As with most parts of American culture, women get the short end of the stick when it comes to dating and relationships. In this case, it is the dearth of college-educated men available for relationships to college-educated women. The theory (in the book that’s in the article) is that people don’t date outside their education level, and since fewer men are finishing college, that’s led to an imbalance.
Where I disagree with the author is the idea that educated women will begin to date working-class dudes because they’ll have to. I don’t think that’s a thing. Like many working-class men, I spent the first thirty years of my life without adequate health insurance, and it shows on my face and my teeth. While I have some coverage now, I have nowhere near enough to fix the longstanding cosmetic problems that being poor has caused me, and my situation is not unique. How do I put this politely? Um… there aren’t that many good-looking working-class dudes out there.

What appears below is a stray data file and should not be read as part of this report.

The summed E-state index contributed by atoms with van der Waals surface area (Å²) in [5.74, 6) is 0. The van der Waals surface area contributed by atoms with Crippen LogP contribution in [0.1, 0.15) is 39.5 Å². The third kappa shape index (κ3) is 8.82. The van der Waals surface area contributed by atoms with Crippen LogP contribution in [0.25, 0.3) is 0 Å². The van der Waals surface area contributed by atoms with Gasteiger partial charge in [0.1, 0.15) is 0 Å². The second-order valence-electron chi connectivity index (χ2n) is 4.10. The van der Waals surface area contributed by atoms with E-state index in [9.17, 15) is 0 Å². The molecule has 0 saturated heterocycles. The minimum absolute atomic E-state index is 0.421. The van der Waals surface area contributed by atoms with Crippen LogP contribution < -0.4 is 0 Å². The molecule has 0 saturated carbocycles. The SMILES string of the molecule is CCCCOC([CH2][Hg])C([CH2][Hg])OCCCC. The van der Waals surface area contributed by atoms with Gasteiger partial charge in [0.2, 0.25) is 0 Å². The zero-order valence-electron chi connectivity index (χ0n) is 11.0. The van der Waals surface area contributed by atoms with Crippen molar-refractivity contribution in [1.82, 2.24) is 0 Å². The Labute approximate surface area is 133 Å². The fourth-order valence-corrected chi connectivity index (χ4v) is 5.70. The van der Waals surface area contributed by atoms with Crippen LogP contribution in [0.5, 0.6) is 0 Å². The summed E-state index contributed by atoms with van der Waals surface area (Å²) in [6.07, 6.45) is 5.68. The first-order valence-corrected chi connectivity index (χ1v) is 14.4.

And that’s another thing. The author mentions that Silicon Valley has way more dudes than ladies, and most of those guys have been to college (or at least have money), but both he and the reporter agree that those are some pretty inadequate dudes. But only because they can’t hold up a conversation. No mention of the fact that many of these dudes are not fun to look at.
How do you write a whole article on dating and relationships and not mention looks at all? Some refuse to admit it, but looks are important. I mean, they’re not the only thing that matters, but they are the first thing that matters when meeting someone. Unless you only date people who wear paper bags with their religion printed on them over their heads.